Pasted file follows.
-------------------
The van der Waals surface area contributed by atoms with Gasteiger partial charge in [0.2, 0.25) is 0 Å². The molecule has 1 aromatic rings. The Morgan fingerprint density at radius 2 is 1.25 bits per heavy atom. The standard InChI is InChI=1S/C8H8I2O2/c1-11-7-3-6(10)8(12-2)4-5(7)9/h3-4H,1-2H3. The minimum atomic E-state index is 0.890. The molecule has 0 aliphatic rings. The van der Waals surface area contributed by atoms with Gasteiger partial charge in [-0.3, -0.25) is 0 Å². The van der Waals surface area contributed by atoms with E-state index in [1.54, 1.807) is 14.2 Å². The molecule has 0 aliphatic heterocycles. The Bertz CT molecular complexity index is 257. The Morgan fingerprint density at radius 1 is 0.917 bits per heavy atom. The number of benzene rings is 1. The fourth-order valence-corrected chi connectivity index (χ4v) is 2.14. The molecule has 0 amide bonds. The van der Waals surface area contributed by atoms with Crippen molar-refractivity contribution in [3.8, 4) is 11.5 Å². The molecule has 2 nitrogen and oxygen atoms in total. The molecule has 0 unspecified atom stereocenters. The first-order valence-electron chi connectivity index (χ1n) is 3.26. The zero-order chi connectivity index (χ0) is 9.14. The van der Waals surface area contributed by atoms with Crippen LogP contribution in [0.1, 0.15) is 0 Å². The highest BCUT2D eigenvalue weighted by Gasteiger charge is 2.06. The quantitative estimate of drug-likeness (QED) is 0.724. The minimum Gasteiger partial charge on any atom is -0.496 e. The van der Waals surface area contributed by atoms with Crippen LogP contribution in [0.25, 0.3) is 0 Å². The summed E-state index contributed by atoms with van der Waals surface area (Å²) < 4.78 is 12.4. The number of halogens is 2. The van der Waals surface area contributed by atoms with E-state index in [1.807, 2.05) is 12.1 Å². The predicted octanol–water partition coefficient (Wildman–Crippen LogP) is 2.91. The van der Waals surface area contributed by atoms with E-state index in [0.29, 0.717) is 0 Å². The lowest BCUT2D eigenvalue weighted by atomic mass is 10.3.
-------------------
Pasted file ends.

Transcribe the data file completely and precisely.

The van der Waals surface area contributed by atoms with Gasteiger partial charge in [0.2, 0.25) is 0 Å². The molecule has 1 aromatic rings. The Morgan fingerprint density at radius 2 is 1.25 bits per heavy atom. The standard InChI is InChI=1S/C8H8I2O2/c1-11-7-3-6(10)8(12-2)4-5(7)9/h3-4H,1-2H3. The minimum atomic E-state index is 0.890. The molecule has 0 aliphatic rings. The van der Waals surface area contributed by atoms with Gasteiger partial charge in [-0.3, -0.25) is 0 Å². The van der Waals surface area contributed by atoms with E-state index in [1.54, 1.807) is 14.2 Å². The molecule has 0 aliphatic heterocycles. The Bertz CT molecular complexity index is 257. The Morgan fingerprint density at radius 1 is 0.917 bits per heavy atom. The number of benzene rings is 1. The fourth-order valence-corrected chi connectivity index (χ4v) is 2.14. The molecule has 0 amide bonds. The van der Waals surface area contributed by atoms with Crippen molar-refractivity contribution in [3.8, 4) is 11.5 Å². The molecule has 2 nitrogen and oxygen atoms in total. The molecule has 0 unspecified atom stereocenters. The first-order valence-electron chi connectivity index (χ1n) is 3.26. The zero-order chi connectivity index (χ0) is 9.14. The van der Waals surface area contributed by atoms with Crippen LogP contribution in [0.1, 0.15) is 0 Å². The highest BCUT2D eigenvalue weighted by Gasteiger charge is 2.06. The quantitative estimate of drug-likeness (QED) is 0.724. The minimum Gasteiger partial charge on any atom is -0.496 e. The van der Waals surface area contributed by atoms with Crippen LogP contribution in [0.25, 0.3) is 0 Å². The summed E-state index contributed by atoms with van der Waals surface area (Å²) < 4.78 is 12.4. The number of halogens is 2. The van der Waals surface area contributed by atoms with E-state index in [1.807, 2.05) is 12.1 Å². The predicted octanol–water partition coefficient (Wildman–Crippen LogP) is 2.91. The van der Waals surface area contributed by atoms with E-state index in [0.29, 0.717) is 0 Å². The lowest BCUT2D eigenvalue weighted by atomic mass is 10.3.